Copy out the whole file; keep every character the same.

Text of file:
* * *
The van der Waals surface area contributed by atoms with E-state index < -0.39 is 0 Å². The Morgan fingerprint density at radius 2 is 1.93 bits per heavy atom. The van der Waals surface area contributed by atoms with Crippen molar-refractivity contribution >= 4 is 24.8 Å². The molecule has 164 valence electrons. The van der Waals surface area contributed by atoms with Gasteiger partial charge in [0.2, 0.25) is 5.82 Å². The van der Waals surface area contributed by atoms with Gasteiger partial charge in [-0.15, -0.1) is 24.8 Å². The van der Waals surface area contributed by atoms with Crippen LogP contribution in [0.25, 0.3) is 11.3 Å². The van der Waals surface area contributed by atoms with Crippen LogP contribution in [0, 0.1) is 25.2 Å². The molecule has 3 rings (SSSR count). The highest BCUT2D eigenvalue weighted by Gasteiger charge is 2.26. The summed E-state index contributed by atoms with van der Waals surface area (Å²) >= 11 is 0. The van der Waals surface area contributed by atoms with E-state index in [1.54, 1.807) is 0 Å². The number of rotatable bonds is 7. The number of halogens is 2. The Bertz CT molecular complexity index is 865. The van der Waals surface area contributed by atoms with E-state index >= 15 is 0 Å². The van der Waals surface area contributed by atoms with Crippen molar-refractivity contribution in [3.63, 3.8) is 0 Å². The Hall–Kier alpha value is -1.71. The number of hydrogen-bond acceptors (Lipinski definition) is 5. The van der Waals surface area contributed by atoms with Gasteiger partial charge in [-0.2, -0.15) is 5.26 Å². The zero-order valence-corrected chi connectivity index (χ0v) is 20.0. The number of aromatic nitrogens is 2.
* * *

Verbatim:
The van der Waals surface area contributed by atoms with E-state index < -0.39 is 0 Å². The Morgan fingerprint density at radius 2 is 1.93 bits per heavy atom. The van der Waals surface area contributed by atoms with Crippen molar-refractivity contribution >= 4 is 24.8 Å². The molecule has 164 valence electrons. The van der Waals surface area contributed by atoms with Gasteiger partial charge in [0.2, 0.25) is 5.82 Å². The van der Waals surface area contributed by atoms with Gasteiger partial charge in [-0.15, -0.1) is 24.8 Å². The van der Waals surface area contributed by atoms with Crippen LogP contribution in [0.25, 0.3) is 11.3 Å². The van der Waals surface area contributed by atoms with Crippen LogP contribution in [0, 0.1) is 25.2 Å². The molecule has 3 rings (SSSR count). The highest BCUT2D eigenvalue weighted by Gasteiger charge is 2.26. The summed E-state index contributed by atoms with van der Waals surface area (Å²) >= 11 is 0. The van der Waals surface area contributed by atoms with E-state index in [1.54, 1.807) is 0 Å². The number of rotatable bonds is 7. The number of halogens is 2. The Bertz CT molecular complexity index is 865. The van der Waals surface area contributed by atoms with E-state index >= 15 is 0 Å². The van der Waals surface area contributed by atoms with Crippen molar-refractivity contribution in [3.63, 3.8) is 0 Å². The Hall–Kier alpha value is -1.71. The number of hydrogen-bond acceptors (Lipinski definition) is 5. The van der Waals surface area contributed by atoms with Gasteiger partial charge in [-0.2, -0.15) is 5.26 Å². The zero-order valence-corrected chi connectivity index (χ0v) is 20.0. The number of aromatic nitrogens is 2.